It's a sign of the season that no one wants to see: rescue workers combing area rivers and reservoirs for swimmers missing in water that appeared as calm and enticing as a swimming pool.
After four drownings in Baltimore County this week -- all of them in deceptively placid areas where swimming is prohibited -- local authorities and safety experts are warning the public to obey the posted signs.
A calm surface, they say, can hide rocks, unstable ledges and underwater cliffs, along with currents made swifter by torrential rains. Caught off-guard, weak swimmers can struggle for survival, sometimes in remote areas with no lifeguards nearby and where a cell phone is of little use for friends trying to summon help.
"Reservoirs and lakes are very deceiving because of their tranquillity," said Robert Ogoreuc, an assistant professor of physical education at Slippery Rock University in Pennsylvania and a training officer for the Ocean City, N.J., Beach Patrol. "I call it the old swimming hole syndrome. It's inviting. There are no waves. You want to get in and cool off. What could go wrong?"
That can be a formula for tragedy -- just a foot or two from shore, unwary waders can find the bottom dropping off into a reservoir as deep as a 12-story building. "They end up panicking, and that's when they get in trouble," Ogoreuc said.
Or they disregard the warnings along a stretch of river below a dam, only to be grabbed by the swirling currents underneath.
Maryland's Vital Statistics Administration recorded 47 accidental drownings in 2004 and 51 in 2005. At least a dozen people have drowned so far this year -- and that number is sure to increase through the summer, officials warn.
On Monday, 16-year-old Ryan McCurley of Halethorpe drowned in the Avalon area of the Patapsco Valley State Park below Bloede's Dam, in an area where authorities say swimming is prohibited.
The incident is similar to one in June last year in the same area, when 28-year-old Pedro Peralta of Baltimore was sucked under the dam after deciding to wade in and cool off while picnicking and fishing.
"The other day, a park person came by and told us not to go by the dam, but she said that tubing was OK," said Colleen Boland, 19, of Catonsville, who swam in the Patapsco yesterday about 100 yards south of the roaring structure. "My dad told me not to tube today because of all of the rains. So we don't go out any farther than about 4 feet deep, because then it drops off."
Some incidents, including several this year, took place in areas that are off limits.
On Thursday, Adam Klank and Justin Smith, both in their early 20s, from Shrewsbury, Pa., died after Smith swam across Prettyboy Reservoir, saw Klank struggling and jumped back in to rescue him. Both men went under a few minutes later. Their bodies were recovered there.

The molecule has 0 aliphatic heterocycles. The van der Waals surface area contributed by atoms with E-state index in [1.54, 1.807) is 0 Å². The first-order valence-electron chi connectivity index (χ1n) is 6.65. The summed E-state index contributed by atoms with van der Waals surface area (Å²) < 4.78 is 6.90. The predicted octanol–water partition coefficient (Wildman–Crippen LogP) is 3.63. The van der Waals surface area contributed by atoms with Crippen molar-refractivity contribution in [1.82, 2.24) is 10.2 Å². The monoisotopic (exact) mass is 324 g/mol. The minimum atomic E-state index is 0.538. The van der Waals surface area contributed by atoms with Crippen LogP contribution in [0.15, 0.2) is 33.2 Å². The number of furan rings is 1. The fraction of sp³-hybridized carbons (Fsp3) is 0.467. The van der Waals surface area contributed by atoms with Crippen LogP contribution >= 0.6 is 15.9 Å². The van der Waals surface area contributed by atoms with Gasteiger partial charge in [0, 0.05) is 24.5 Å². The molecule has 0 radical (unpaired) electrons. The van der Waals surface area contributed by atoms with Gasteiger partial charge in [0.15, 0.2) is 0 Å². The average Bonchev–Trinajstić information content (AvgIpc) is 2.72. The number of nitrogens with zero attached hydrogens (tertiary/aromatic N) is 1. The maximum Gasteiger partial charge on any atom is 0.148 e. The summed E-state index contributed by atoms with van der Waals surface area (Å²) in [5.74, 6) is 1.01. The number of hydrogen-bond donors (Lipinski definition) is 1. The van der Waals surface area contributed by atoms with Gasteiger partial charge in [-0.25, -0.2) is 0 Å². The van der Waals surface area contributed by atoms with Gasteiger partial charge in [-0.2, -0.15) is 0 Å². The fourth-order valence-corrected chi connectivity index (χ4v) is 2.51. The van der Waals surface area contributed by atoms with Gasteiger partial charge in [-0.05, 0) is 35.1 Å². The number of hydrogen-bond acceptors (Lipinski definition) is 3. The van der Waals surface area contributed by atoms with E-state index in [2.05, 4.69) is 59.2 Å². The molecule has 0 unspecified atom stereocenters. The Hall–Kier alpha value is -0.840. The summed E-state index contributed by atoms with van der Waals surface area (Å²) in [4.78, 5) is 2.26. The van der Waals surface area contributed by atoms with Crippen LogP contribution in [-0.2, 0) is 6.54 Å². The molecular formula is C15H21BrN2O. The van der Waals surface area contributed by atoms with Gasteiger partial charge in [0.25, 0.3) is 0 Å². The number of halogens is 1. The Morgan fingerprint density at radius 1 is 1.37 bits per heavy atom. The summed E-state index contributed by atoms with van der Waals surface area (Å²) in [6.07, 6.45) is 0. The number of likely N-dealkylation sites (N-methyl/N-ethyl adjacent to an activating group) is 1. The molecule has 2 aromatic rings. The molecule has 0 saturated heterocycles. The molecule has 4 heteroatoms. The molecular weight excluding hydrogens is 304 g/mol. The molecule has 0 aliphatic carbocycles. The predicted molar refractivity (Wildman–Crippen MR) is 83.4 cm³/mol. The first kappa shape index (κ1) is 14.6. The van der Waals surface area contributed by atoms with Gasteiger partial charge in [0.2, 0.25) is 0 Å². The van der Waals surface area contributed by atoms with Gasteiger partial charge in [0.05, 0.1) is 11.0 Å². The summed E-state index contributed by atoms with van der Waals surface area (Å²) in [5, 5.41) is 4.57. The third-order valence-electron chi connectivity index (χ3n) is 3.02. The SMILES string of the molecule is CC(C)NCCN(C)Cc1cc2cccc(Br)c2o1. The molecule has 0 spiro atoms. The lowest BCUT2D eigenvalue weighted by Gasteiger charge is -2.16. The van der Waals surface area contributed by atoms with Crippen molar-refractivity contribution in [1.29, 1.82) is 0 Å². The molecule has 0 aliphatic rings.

On Sunday night, Keith Alan Cannon of Edgewood slipped off of a ledge at the Loch Raven Reservoir. The 17-year-old could not swim.
Reservoirs can be tempting. Often, nothing in the water appears to be moving; beneath the surface, however, currents of a river, several streams or runoff from the watershed all flow into the bowl and toward the dam at the reservoir's lower end.
Depth is another reason why swimming is prohibited in Baltimore County's reservoirs and the three managed by the Washington Suburban Sanitary Commission. The largest of the sanitary commission's reservoirs, Rocky Gorge, is 120 feet deep.
"Signs are posted, and we have a 14-officer police force," said Lydia Wilson, a spokeswoman for the commission. "We've never allowed swimming. It's just too deep."
And even relatively shallow water can be hazardous.
Ricky Ricketts, 51, is a fisherman who visits Prettyboy Reservoir dozens of times each year. He said he recently saw a young man dive in the water there -- only to come up injured seconds later.
"His leg was cut," said Ricketts, a Dover, Pa., resident who was at the reservoir yesterday. "It's very easy to get tangled in the water with the submerged rocks that are 10 to 12 feet under. ... And when you're diving, it's very easy to reach that depth."
Riverbeds below dams can also be unpredictable. Yesterday, some parts of the Patapsco River were swollen, and currents roiled along the river's top. But in other areas, sandbars seemed to halt the river's flow entirely. The water would just reach an adult's ankle.
At Bloede's Dam yesterday, the only visible "No Swimming" sign was painted on the dam with a white background and black letters. The sign, which is difficult to spot, instructs people to call 911 in an emergency.
But as McCurley's family discovered Monday, cell phones do not work at bottom of the valley. Rescue crews found McCurley's body about an hour after his mother first screamed for help -- and after other park visitors rushed out to where they could make a call.